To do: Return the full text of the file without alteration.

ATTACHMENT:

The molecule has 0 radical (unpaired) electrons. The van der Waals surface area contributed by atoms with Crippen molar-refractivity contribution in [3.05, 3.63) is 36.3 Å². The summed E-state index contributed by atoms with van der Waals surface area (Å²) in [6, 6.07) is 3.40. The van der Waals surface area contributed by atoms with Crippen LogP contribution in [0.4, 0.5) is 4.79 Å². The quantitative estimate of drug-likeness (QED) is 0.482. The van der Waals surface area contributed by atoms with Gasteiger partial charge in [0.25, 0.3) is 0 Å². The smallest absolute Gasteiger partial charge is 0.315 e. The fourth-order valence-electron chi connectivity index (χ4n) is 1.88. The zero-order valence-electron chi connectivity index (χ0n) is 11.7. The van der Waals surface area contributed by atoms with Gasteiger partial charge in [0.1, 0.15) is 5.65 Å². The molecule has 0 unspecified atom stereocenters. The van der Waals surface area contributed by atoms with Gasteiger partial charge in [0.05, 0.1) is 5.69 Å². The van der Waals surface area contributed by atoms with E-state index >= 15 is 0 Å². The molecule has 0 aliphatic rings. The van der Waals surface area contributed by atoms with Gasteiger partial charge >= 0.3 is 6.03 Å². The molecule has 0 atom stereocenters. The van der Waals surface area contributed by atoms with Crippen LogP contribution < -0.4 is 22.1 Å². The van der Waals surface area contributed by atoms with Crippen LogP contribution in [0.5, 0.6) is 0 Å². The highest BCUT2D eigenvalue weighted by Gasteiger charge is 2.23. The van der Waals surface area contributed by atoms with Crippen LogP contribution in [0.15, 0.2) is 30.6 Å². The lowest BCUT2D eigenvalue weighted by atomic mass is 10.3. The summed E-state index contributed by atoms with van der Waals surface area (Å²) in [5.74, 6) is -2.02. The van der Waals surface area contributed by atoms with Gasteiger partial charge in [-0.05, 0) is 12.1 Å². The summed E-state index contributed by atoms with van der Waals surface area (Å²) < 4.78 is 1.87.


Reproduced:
The molecule has 0 radical (unpaired) electrons. The van der Waals surface area contributed by atoms with Crippen molar-refractivity contribution in [3.05, 3.63) is 36.3 Å². The summed E-state index contributed by atoms with van der Waals surface area (Å²) in [6, 6.07) is 3.40. The van der Waals surface area contributed by atoms with Crippen LogP contribution in [0.4, 0.5) is 4.79 Å². The quantitative estimate of drug-likeness (QED) is 0.482. The van der Waals surface area contributed by atoms with Gasteiger partial charge in [0.25, 0.3) is 0 Å². The smallest absolute Gasteiger partial charge is 0.315 e. The fourth-order valence-electron chi connectivity index (χ4n) is 1.88. The zero-order valence-electron chi connectivity index (χ0n) is 11.7. The van der Waals surface area contributed by atoms with Gasteiger partial charge in [0.1, 0.15) is 5.65 Å². The molecule has 0 unspecified atom stereocenters. The van der Waals surface area contributed by atoms with Gasteiger partial charge in [0.05, 0.1) is 5.69 Å². The van der Waals surface area contributed by atoms with E-state index >= 15 is 0 Å². The molecule has 0 aliphatic rings. The van der Waals surface area contributed by atoms with Gasteiger partial charge >= 0.3 is 6.03 Å². The molecule has 0 atom stereocenters. The van der Waals surface area contributed by atoms with Crippen LogP contribution < -0.4 is 22.1 Å². The van der Waals surface area contributed by atoms with Crippen LogP contribution in [0.5, 0.6) is 0 Å². The highest BCUT2D eigenvalue weighted by Gasteiger charge is 2.23. The van der Waals surface area contributed by atoms with Crippen LogP contribution in [0.15, 0.2) is 30.6 Å². The lowest BCUT2D eigenvalue weighted by atomic mass is 10.3. The summed E-state index contributed by atoms with van der Waals surface area (Å²) in [5.74, 6) is -2.02. The van der Waals surface area contributed by atoms with Gasteiger partial charge in [-0.05, 0) is 12.1 Å². The summed E-state index contributed by atoms with van der Waals surface area (Å²) < 4.78 is 1.87.